In my last post, I talked a little bit about competition. Before getting back to that subject, I thought it would be a good idea to get some perspective on the cost of an enthusiastic genealogy involvement compared to some other pursuits. First, some comparisons with other activities you might be involved with individually or as a family.
What about that great American pastime, golf? A set of clubs can cost upwards of $2000 or more (although used garage-sale sets are probably a lot less). Golf balls run up to $60 a dozen, but again used or cheap balls can also be considerably less. Its not the equipment that gets to you in golf, its the green fees. The Salt River Valley is a haven for golf and green fees at a public golf course can run much over $100 (one round) in the months when the temperature isn't over 100 degrees). So realistically, an Ancestry.com subscription is around three rounds of golf.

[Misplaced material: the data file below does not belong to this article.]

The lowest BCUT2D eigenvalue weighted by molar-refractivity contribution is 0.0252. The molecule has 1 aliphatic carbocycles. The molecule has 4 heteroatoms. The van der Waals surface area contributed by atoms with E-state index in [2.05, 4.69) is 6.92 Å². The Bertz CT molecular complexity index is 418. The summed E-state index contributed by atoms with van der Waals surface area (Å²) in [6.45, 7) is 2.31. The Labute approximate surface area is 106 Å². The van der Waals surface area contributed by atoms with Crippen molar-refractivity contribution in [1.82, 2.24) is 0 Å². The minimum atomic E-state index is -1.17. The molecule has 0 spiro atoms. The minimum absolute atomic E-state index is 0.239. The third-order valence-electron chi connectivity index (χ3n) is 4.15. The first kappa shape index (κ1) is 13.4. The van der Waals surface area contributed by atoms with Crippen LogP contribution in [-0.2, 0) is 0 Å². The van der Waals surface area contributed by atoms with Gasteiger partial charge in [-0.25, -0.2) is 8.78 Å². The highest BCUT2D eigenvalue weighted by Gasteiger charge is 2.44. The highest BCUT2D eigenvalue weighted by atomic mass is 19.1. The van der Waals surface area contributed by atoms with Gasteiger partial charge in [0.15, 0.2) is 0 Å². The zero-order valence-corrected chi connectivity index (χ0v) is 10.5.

Water skiing is big in Valley. A ski boat can run over $100 an hour to rent. So three hours of ski boat rental is more than the cost of Ancestry.com. If you want to buy a boat, the sky is the limit on the purchase price but there are also many other expenses that you will need to consider before purchasing your boat such as depreciation, maintenance, storage, gas, insurance, towing, registration, taxes, launch fees and accessories. You could probably have a subscription to every large online database in the world for years before you spent the cost of buying a ski boat.
Horses anyone? Bass fishing? I guess my point is that there are a lot of popular pastimes out there in the world and genealogy, even with conventions and online databases, is way down in the cost category. So when we talk about competition in the genealogy community, we are really talking about economic small potatoes. Genealogy software is really inexpensive compared to many main-line production programs like Adobe Photoshop or Microsoft Office. Genealogy is time intensive, but won't break the bank even if you count part of the cost of a computer system.
But one factor is important, the demographics. Genealogists are older and more likely to live on a fixed income. They are not usually the same people buying ski boats and ATVs. But all in all, genealogy is not one of the more expensive activities, unless you count the time commitment. If time is money, then genealogy takes the cake. You can only play so much golf, but you can do genealogy all day long, every day.